Samsung to appeal US Galaxy Tab 10.1 injunction after tablet ruled innocent [Update: Request filed]

Samsung to appeal US Galaxy Tab 10.1 injunction after tablet ruled innocent [Update: Request filed]

Samsung may have lost its landmark case against Apple last week — with the verdict handing down a fine in excess of $1 billion — but there could be a fringe benefit to the ruling, as the company is said to be planning to appeal an existing US sales injunction on its Galaxy Tab 10.1 tablet on the grounds of the verdict.

Update: Samsung has filed a request, see below for further details.

Judge Lucy Koh ruled in favor of Apple’s claim that the device infringed upon its patents in June and, after a Samsung appeal was rejected, Apple paid the bond to activate an injunction on sales. However, given that the jury decided that the Galaxy Tab 10.1 had not infringed on patents, despite Judge Koh’s prior decision, Samsung is said to be close to appealing the pre-case injunction, Reuters reports.

The news agency cites “a person close to the case” who tells them that, over the next few days, Samsung will file to have that injunction dissolved. Samsung has kept quiet on that particularly ruling but it hasn’t been shy in criticising the latest ruling for being “bad for US consumers.”

Larger issues are at play, however, and a number of inconsistencies with the ruling have been flagged. A post at Groklaw explains that the jury came to its verdict surprisingly quickly, making a number of questionable decisions, which include its take on the Galaxy Tab:

If it would take a lawyer three days to make sure he understood the terms in the form, how did the jury not need the time to do the same? There were 700 questions, remember, and one thing is plain, that the jury didn’t take the time to avoid inconsistencies, one of which resulted in the jury casually throwing numbers around, like $2 million dollars for a nonfringement.

Come on. This is farce.

The post suggests that the upshot of the issues could see the case could go “all the way to the Supreme Court”, which would certainly add a new layer of complication to the historic decision.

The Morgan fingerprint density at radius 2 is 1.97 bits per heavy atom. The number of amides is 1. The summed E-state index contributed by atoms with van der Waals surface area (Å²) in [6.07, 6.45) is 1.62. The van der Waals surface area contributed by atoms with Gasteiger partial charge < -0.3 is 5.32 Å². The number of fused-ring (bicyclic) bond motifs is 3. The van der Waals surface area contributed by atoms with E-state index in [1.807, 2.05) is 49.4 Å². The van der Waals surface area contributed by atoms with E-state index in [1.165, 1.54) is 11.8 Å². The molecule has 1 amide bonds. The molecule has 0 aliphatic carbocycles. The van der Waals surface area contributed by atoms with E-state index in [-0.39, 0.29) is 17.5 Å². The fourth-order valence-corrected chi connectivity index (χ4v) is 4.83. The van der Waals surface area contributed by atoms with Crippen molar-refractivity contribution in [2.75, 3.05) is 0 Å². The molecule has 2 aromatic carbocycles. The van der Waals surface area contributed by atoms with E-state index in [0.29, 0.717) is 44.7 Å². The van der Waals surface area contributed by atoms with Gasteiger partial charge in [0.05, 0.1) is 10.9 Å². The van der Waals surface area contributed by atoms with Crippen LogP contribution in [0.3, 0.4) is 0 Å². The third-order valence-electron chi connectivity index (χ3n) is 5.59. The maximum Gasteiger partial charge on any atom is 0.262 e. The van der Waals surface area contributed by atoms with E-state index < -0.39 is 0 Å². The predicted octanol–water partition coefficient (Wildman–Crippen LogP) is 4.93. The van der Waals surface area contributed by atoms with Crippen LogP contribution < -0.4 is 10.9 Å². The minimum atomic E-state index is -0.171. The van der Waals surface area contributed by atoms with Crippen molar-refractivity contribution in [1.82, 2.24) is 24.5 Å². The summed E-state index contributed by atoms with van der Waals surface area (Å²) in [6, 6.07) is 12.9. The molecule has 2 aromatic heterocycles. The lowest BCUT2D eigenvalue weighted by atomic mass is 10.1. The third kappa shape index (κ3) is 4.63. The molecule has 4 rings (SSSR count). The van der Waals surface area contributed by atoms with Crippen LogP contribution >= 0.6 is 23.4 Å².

In the near term, the case is likely to give Samsung a good shot at getting the Galaxy Tab back on sale in the US despite it arguably being one of its most obvious ‘Apple-inspired’ devices.

The device, which trails the iPad by some way, has been the subject of similar bans in other parts of the world. The company was forced sales of the Galaxy Tab 10.1 in Australia last August, before the decision was overturned in November. In Europe, a German court barred the device, forcing the Korean firm to introduce a revised Galaxy Tab 10.1N in order to avoid the infringements.

The preliminary injunction hearing against Samsung, which could see it prevented from selling the products that infringe on Apple’s patents in the US, is set for September 20.

Update: Samsung has filed a request (here) to have the Galaxy Tab 10.1 injunction dissolved, as The Verge reports:

In a court filing this evening, Samsung pointed out that the D’889 patent was the piece of IP cited in the court’s original injunction order. Since the jury decided the Tab 10.1 didn’t infringe that patent, Samsung argues that the injunction was unfair. The company is also asking that the court hold on to the $2.6 million bond Apple paid to secure the injunction until a damages hearing can be held. Samsung can — and no doubt will — argue that it sustained losses since the injunction went into effect.

Image via Flickr / BestBoyZ GmbH

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